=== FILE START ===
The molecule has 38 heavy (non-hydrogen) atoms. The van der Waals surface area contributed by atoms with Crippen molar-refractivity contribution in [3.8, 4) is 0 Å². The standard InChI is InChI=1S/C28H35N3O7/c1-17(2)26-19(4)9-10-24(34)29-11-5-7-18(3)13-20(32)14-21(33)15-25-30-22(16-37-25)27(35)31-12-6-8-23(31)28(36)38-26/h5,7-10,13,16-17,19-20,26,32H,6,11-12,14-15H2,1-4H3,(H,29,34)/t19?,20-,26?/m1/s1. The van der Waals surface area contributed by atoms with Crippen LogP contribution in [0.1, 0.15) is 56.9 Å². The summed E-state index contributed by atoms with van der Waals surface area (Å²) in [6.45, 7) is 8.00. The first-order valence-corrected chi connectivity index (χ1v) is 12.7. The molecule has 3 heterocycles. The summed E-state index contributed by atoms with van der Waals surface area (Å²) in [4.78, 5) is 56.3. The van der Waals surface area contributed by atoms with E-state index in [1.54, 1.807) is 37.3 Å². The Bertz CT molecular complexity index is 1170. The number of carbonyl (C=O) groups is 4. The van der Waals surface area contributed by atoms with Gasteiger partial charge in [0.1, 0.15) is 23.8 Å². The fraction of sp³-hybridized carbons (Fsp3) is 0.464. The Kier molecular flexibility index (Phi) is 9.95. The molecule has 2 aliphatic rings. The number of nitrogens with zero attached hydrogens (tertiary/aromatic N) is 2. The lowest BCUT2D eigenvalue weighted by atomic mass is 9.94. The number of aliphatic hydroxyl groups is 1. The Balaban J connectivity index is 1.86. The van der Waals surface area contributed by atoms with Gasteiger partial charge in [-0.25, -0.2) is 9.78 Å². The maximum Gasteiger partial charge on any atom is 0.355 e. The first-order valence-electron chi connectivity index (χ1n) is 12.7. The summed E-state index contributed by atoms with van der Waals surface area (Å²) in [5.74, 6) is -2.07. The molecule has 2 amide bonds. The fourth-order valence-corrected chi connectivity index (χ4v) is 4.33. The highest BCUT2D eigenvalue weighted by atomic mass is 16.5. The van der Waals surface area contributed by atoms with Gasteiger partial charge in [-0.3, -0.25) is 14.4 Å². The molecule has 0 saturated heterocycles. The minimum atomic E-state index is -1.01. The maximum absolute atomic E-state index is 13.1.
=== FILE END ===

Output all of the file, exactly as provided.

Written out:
The molecule has 38 heavy (non-hydrogen) atoms. The van der Waals surface area contributed by atoms with Crippen molar-refractivity contribution in [3.8, 4) is 0 Å². The standard InChI is InChI=1S/C28H35N3O7/c1-17(2)26-19(4)9-10-24(34)29-11-5-7-18(3)13-20(32)14-21(33)15-25-30-22(16-37-25)27(35)31-12-6-8-23(31)28(36)38-26/h5,7-10,13,16-17,19-20,26,32H,6,11-12,14-15H2,1-4H3,(H,29,34)/t19?,20-,26?/m1/s1. The van der Waals surface area contributed by atoms with Crippen LogP contribution in [0.1, 0.15) is 56.9 Å². The summed E-state index contributed by atoms with van der Waals surface area (Å²) in [6.45, 7) is 8.00. The first-order valence-corrected chi connectivity index (χ1v) is 12.7. The molecule has 3 heterocycles. The summed E-state index contributed by atoms with van der Waals surface area (Å²) in [4.78, 5) is 56.3. The van der Waals surface area contributed by atoms with E-state index in [1.54, 1.807) is 37.3 Å². The Bertz CT molecular complexity index is 1170. The number of carbonyl (C=O) groups is 4. The van der Waals surface area contributed by atoms with Gasteiger partial charge in [0.1, 0.15) is 23.8 Å². The fraction of sp³-hybridized carbons (Fsp3) is 0.464. The Kier molecular flexibility index (Phi) is 9.95. The molecule has 2 aliphatic rings. The number of nitrogens with zero attached hydrogens (tertiary/aromatic N) is 2. The lowest BCUT2D eigenvalue weighted by atomic mass is 9.94. The number of aliphatic hydroxyl groups is 1. The Balaban J connectivity index is 1.86. The van der Waals surface area contributed by atoms with Gasteiger partial charge in [-0.25, -0.2) is 9.78 Å². The maximum Gasteiger partial charge on any atom is 0.355 e. The first-order valence-electron chi connectivity index (χ1n) is 12.7. The summed E-state index contributed by atoms with van der Waals surface area (Å²) in [5.74, 6) is -2.07. The molecule has 2 amide bonds. The fourth-order valence-corrected chi connectivity index (χ4v) is 4.33. The highest BCUT2D eigenvalue weighted by atomic mass is 16.5. The van der Waals surface area contributed by atoms with Gasteiger partial charge in [-0.3, -0.25) is 14.4 Å². The molecule has 0 saturated heterocycles. The minimum atomic E-state index is -1.01. The maximum absolute atomic E-state index is 13.1.